Zinc also strengthens the lining of bronchioles, lungs and just about all other tissues in the body.
g. Builds immune cells to protect you from disease:
Because zinc helps the body build cells, it is very important in building your immune cells which protect your from disease.
Zinc is one of the main nutrients needed when you have a cold, or another illness, because your body uses it up very quickly in the process of making immune cells to fight the intruding germs! So supplementing with zinc when you next have a cold or some other bug will be a good idea! It can also help protect the body from warts and speed up recovery from herpes, and other viruses, bacteria, fungi and baddies. Any case of excessive microorganisms in the body can be helped by zinc, to rally the immune system to fight these bugs. So conditions like bad breath, body odour, foot odour, gum disease, high amounts of tooth decay, and dysbiosis can all be helped by zinc supplementation.
Any condition where immune cells are imbalanced can also be helped by zinc, because zinc can help make the cells which are deficient. For example, the Th2 dominance disorders: asthma, allergies, eczema, hayfever, CFS, Crohn’s disease and Ulcerative Colitis (to name but a few), can all be helped by zinc supplementation.
With allergy-type conditions, zinc may be particularly helpful because it may also inhibit allergic inflammation by inhibiting histamine release, and helping reduce inflammation by promoting anti-inflammatory chemical production (called eicosanoids).
h. Needed to build reproductive cells and is therefore essential for fertility in both men and women:
Not only is zinc important in building reproductive cells for normal sexual function and development, but zinc is also a part of semen. When semen is lost, so too is zinc (15mg zinc lost per ejaculation to be precise!) and this must be topped up. This is partly why men need a little more zinc than women.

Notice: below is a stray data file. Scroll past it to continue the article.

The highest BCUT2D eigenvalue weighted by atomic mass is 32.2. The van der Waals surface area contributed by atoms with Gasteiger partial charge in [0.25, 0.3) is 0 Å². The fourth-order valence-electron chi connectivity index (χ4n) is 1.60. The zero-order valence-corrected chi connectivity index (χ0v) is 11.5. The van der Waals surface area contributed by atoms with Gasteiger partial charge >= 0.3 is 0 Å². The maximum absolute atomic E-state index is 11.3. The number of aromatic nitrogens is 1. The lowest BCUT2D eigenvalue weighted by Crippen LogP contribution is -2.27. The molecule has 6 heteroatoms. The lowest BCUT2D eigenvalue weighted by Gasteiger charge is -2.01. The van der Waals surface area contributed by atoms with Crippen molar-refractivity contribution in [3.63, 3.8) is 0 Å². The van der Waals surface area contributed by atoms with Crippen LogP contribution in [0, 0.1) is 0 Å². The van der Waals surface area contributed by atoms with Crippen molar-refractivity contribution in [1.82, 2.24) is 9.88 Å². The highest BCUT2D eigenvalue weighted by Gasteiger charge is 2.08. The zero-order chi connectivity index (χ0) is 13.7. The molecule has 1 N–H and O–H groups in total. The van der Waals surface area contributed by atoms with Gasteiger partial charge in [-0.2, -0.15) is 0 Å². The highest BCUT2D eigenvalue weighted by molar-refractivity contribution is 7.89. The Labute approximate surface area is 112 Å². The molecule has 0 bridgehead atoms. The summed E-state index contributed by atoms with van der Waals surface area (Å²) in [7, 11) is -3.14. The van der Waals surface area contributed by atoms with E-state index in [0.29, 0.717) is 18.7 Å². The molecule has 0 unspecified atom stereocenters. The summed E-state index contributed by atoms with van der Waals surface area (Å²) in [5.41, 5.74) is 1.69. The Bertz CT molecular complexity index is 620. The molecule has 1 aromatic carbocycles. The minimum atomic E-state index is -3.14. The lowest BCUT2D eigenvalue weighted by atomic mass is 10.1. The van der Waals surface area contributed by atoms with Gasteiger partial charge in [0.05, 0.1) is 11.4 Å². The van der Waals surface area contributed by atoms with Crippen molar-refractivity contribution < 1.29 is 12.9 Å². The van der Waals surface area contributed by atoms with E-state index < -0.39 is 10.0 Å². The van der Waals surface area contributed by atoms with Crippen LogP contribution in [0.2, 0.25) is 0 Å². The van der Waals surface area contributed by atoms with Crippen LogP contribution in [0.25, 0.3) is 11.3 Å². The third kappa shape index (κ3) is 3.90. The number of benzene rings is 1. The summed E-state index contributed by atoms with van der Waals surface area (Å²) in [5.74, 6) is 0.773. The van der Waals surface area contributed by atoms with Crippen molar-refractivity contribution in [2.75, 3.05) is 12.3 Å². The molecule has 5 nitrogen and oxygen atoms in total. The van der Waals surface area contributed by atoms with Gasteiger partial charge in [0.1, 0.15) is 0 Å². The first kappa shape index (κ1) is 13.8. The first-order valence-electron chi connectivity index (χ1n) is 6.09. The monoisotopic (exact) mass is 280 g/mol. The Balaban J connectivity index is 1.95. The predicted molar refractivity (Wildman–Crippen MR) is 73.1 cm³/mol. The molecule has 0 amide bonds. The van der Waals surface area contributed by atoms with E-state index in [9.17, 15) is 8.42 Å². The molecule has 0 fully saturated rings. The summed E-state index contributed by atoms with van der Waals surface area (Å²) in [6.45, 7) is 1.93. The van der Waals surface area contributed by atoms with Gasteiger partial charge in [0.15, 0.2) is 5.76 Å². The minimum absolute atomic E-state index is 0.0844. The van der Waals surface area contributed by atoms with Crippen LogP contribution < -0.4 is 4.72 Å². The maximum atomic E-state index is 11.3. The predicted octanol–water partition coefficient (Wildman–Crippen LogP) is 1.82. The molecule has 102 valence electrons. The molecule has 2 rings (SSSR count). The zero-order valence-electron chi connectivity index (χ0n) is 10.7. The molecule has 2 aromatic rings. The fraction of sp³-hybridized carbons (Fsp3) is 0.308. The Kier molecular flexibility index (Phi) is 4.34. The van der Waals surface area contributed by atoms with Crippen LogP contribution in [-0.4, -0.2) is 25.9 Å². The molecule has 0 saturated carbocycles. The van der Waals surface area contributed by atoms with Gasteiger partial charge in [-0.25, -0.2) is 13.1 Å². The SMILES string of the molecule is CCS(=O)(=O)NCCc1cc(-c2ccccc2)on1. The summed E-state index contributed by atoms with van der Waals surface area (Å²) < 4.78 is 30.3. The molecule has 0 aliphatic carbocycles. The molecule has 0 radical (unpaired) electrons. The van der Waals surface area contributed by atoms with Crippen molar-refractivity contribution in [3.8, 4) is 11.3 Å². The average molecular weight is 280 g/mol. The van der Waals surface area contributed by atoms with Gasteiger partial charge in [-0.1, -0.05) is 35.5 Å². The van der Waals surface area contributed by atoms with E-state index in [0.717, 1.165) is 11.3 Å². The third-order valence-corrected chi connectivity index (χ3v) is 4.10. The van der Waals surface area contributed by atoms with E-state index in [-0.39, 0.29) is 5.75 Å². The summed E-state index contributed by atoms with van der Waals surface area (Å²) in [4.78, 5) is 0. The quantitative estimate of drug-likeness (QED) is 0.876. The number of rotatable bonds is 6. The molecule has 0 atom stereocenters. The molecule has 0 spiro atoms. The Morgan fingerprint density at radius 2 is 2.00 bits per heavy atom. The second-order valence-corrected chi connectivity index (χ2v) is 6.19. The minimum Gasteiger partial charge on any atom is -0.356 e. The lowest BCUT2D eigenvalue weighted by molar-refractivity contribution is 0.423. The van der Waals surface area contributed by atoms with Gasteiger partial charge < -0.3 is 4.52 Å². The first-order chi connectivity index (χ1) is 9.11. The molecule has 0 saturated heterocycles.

Zinc is one of the first nutrients to think of in cases of infertility.
i. Needed to build new cells in pregnancy and lactation
Another time when many new cells are being produced is in pregnancy and lactation. Zinc helps support cell production at these important times.
Benefit 2: Zinc helps us Detoxify all sorts of nasty chemicals
As mentioned above, zinc acts as an antioxidant mineral to fight against damaging free radicals which we come in contact with every day. Zinc does this by encouraging the production of enzymes that break down free radicals, SOD (super oxide dismutase). Zinc also helps form a molecule called glutathione which helps to mop up free radicals by absorbing them thus neutralizing them.
Because zinc is an antioxidant mineral, it helps prevent all sorts of free-radical-driven diseases including cataracts, ageing, sun-damaged skin, atherosclerosis, age-related macular degeneration and cancer, amongst others.
Free radicals aren’t the only baddies that zinc helps your body detoxify. Zinc also helps the body eliminate some heavy metals like arsenic, cadmium, mercury and lead, and also aids the body metabolise and get rid of alcohol. Since a lot of zinc is used up to detox alcohol, it is really important to top up zinc in heavy drinkers.
By protecting the body from all these damaging toxins, zinc also helps protect the liver from problems like cirrhosis and liver damage.
Benefit 3: Zinc helps us Digest our food
Zinc helps make both stomach acid, and some of the digestive enzymes made by the pancreas (e.g. carboxypolypeptidase). Both of these are essential for good digestion.
For this reason, zinc is useful in treating heartburn that is commonly caused by low stomach acid, and a wide range of other conditions caused by low stomach acid.
Benefit 4: Zinc helps us with all sorts of housekeeping tasks in our body
Over 100 enzymes in our body need zinc to function, so zinc plays an important role in maintaining healthy functioning of a lot of processes in our body, from protein synthesis, to carbohydrate metabolism and DNA synthesis. It also helps maintain the body pH and aids in the production of a range of hormones in the body including sex hormones e.g. testosterone, stress hormones e.g. cortisol and insulin.
Benefit 5: Zinc helps us with blood sugar balancing
Zinc is needed to make insulin, the hormone which helps us regulate blood sugar levels. Healthy insulin production is incredibly important in maintaining healthy blood sugar levels, keeping good energy levels, and in controlling cravings, amongst other things.
Benefit 6: Zinc plays a role in making us feel energetic and vibrant
Zinc plays a role in energy production because it helps make enzymes needed to make energy, like lactate dehydrogenase.